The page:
Studies Show Ethanol is Environmentally Sound and Has Room to Grow

Ethanol has substantial growth potential and has environmental advantages over gas.

The Illinois Corn Growers Association unveiled the results of two studies Tuesday that show ethanol can grow substantially without affecting the food or feed sectors supply of corn and that the carbon footprint of ethanol is less than gasoline. The studies' authors, Ross Korves, economic policy analyst at ProExporter Network, and Dr. Steffen Mueller, principal research economist at the University of Illinois at Chicago's Energy Resources Center, joined the ICGA at a press conference in Chicago.

"The conclusions of these two scientific studies are historic," said Rob Elliott, vice president of the ICGA.  "Amid the long and sometimes heated debate between ethanol proponents and detractors, these studies indicate that modern ethanol plants have a superior carbon footprint and net energy benefit when compared to gasoline refineries. And, the Korves study provides compelling data that ethanol production can grow substantially at no risk to food supplies."

Mueller's study, The Global Warming Impact of Corn Ethanol Assessed at the Plant Level of a Modern Facility, looked at the global warming and land use impact of corn ethanol produced at the Illinois River Energy ethanol plant — which is a modern, natural gas fueled facility - on a full life-cycle basis.

"We found conclusively that the global warming impact of the modern ethanol plant is 40% lower than gasoline. This is a sizable reduction from numbers currently being used by public agencies and in the public debate," Mueller said. "The study also documents the significant net energy benefits of ethanol when compared to gasoline. And, additional opportunities exist to expand that margin even more through technological improvements and on farm changes in corn production that reduce green house gas emissions."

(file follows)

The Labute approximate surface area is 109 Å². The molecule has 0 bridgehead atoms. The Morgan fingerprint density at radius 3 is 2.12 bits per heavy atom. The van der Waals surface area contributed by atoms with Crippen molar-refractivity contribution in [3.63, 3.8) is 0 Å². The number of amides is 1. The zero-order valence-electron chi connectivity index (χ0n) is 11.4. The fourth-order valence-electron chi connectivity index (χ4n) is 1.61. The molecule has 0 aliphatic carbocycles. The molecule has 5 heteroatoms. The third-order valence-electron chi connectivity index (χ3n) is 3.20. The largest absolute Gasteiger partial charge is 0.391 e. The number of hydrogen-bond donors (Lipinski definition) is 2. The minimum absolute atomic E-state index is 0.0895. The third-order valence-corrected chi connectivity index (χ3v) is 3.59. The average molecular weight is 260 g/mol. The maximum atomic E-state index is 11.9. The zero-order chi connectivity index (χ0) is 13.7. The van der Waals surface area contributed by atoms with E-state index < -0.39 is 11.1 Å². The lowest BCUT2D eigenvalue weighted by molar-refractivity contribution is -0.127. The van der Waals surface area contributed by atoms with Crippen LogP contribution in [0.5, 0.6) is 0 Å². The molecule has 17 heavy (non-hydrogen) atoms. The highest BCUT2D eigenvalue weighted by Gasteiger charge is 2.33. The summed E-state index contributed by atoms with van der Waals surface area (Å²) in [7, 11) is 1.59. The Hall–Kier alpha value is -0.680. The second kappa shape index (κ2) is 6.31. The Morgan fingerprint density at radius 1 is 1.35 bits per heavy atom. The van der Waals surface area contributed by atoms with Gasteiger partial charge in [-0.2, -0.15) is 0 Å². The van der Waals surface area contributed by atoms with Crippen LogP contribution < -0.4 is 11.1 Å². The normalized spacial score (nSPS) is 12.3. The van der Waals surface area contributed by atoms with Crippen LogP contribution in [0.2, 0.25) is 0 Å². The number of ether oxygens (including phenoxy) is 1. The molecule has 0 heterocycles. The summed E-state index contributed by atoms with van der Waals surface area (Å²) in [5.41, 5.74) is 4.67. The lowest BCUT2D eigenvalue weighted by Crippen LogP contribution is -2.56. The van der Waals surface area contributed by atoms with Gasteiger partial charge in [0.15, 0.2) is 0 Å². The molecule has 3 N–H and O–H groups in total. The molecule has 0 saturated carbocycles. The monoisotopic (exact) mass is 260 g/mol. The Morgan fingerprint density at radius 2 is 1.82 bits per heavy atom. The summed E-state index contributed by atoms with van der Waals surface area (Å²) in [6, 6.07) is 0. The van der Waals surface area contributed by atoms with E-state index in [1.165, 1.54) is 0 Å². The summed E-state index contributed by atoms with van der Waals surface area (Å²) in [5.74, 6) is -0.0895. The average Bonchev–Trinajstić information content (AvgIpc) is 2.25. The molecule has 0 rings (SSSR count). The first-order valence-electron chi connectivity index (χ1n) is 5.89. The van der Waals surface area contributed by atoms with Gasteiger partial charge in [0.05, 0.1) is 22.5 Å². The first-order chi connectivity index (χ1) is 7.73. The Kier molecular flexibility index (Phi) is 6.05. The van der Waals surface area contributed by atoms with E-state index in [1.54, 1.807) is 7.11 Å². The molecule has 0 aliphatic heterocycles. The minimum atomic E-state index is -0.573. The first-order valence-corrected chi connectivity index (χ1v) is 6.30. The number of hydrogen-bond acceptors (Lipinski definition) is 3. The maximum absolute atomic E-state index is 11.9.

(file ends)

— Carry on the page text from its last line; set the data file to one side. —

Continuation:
Ethanol's Potential Role In Meeting U.S. Energy Needs 2016 — 2030, which was authored by Korves, examined the technology revolution that could see the average corn yield per acre increase from the 155 bushels today to 289 bushels in the next 20 years. Korves found that with current technology there would be enough corn to increase production of ethanol to 33 billion gallons by 2030 while still meeting increased future demand of corn for exports and livestock feed.

The two studies were done for the Illinois Corn Growers Association and can be viewed at http://www.ilcorn.org/internal.php?subj=research&menu=resources&banner=resources.

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